This Redditor needs help figuring out how to handle his estate when he dies. Is it acceptable to give his biological daughter 90% while he only leaves 10% for his stepson?
Financial and Moral Dilemma
OP (Original Poster) has an estate in the low eight figures. Because he remarried six years before this story was posted, he is now in the process of revisiting his estate plan.
He mentioned that he had a dilemma on what to leave his biological child versus his stepchild once he passes away.
Not Really Siblings
OP’s biological daughter is 28, while his stepson is 25. They are not very close, as they live far away from each other.
They also don’t spend much time together, nor did they grow up together.
Not a Dad in Any Sense
He said that he “clearly did not raise his stepson.” In turn, his stepson also never lived with them at all.
OP wrote, “I don’t really know my stepchild very well as he has always been living elsewhere. He’s a nice young man, but I have not had any influence on his development or life, and still don’t have much since he’s an adult and mostly on his own.”
His stepson still asked for a “little financial help” here and there because he was still in the process of trying to get on his own two feet. On the other hand, OP’s biological daughter is financially independent and “completely on her own.”
OP then explained that he’d accumulated most of his assets before he remarried. Because of this, he “does not feel a strong obligation” to leave much or the majority of his estate to his stepson.
An Idea Brewing in His Mind
OP planned to split his estate 90/10. He planned on giving 10% to his stepson, leaving 90% to his biological daughter once his second wife passes, if there is anything left.
An Unfair Split?
OP noted that many people would think it’s “lopsided” or unfair. However, to give better context, he said that for every $1,000,000 left, his stepson would get $100,000.
A Generous Amount
He said he believes it’s already a “very generous” offer.
OP pointed out that this was already a significant amount, considering his stepson has not been in his life long. He also continued to have no influence on his stepson’s life and had no role in his upbringing.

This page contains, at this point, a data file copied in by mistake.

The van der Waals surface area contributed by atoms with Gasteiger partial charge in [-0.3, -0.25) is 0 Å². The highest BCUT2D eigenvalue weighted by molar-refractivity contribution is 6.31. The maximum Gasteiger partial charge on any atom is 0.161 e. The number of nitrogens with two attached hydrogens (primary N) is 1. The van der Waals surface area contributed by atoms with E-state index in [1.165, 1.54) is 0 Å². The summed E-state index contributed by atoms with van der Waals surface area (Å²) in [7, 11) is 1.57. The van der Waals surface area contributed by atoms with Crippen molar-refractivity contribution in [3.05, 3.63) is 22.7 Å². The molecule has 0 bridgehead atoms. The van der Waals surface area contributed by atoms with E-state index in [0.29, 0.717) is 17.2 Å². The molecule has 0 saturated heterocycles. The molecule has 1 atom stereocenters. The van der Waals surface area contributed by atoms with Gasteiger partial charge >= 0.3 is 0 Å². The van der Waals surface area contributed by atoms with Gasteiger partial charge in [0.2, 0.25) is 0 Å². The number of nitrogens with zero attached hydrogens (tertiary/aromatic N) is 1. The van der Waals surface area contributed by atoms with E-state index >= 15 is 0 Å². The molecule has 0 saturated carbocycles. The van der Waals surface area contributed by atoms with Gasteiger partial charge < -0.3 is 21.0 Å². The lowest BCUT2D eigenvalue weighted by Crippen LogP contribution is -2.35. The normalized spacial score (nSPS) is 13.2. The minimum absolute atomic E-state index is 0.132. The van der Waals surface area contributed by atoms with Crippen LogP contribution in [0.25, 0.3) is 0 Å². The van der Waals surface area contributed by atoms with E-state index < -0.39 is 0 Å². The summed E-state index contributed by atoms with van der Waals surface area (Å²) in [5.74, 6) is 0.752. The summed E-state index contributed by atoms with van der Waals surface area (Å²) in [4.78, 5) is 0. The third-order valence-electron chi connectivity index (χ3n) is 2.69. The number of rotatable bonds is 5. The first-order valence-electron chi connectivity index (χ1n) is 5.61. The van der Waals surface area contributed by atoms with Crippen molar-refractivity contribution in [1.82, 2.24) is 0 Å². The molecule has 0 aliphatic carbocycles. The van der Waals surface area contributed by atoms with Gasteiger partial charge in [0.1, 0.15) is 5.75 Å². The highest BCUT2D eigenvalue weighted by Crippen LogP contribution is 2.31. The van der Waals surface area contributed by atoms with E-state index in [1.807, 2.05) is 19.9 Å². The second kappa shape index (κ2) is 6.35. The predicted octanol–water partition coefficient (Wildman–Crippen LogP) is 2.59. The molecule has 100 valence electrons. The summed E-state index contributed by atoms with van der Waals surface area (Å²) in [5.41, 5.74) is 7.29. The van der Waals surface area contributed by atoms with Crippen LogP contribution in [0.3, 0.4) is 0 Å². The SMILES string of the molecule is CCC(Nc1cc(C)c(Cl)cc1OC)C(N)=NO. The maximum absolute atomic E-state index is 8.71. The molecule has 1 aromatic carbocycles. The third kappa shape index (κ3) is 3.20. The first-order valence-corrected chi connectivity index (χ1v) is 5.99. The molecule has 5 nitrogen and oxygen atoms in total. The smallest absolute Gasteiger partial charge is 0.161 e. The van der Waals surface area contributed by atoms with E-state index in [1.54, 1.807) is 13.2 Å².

Not His Responsibility
OP further clarified that he is not responsible regarding anything involving his stepson.
He said, “My wife makes the decisions regarding her son, and therefore I really have no say in anything related to him.”
No Obligation, Either
He also added that there was “legally no obligation” for a parent to leave anything in their estate to a stepchild. In the same way, stepchildren do not have rights to their stepparent’s estate.
OP could also update the will and the ratio if he felt differently about things later.
On the flip side, OP’s wife doesn’t have much to her estate.
OP wrote, “She has a condominium that she would leave to her son and would not be designating anything in her will to go to my child. I’m okay with that.”
Now OP’s wondering if he’s an “a**hole” for the ratio split he has chosen.
He said, “The action I took was to split the estate lopsided with a lot more going to my biological child than my stepchild. I could be perceived as being an a**hole because I’m cheating my stepchild.”
The Community’s Take on the Matter
Users validated OP’s thoughts, saying there was nothing wrong with giving his biological child more. However, they advised him not to leave the estate to his second wife.
“Not the a**hole. But please don’t leave your entire fortune to your current wife. That would leave your child with nothing,” advised one Redditor.
Another agreed and said, “Yep. There’s nothing stopping her from flipping the ratio, so her son gets 90%, etc. Decide now exactly what your daughter gets upon your death and put it in a legally binding document. And let the daughter and wife know up front so there are no surprises.”
The Fairest Route
Some brought up another option, saying OP should split the estate evenly between his second wife and his biological daughter, as this was the fairest option.
This Redditor said, “I would go with leaving the biological child 50% and wife 50% in trust—with the trust split between the biological child and the stepchild at the wife’s death.”
Another commented, “This 100% is the fairest. In the unfortunate circumstance you both went, I think setting up her son with something is a great gesture to help him as she would want, but 90/10 is very fair.”
What advice would you give OP? What would you tell him to do?
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This post first appeared as He Refused to Split His Eight-Figure Estate Between His Daughter and His Stepson Evenly. He Had No Say in His Upbringing, so He’s Not His “Dad.” Is He Cheating Him? on Quote Ambition.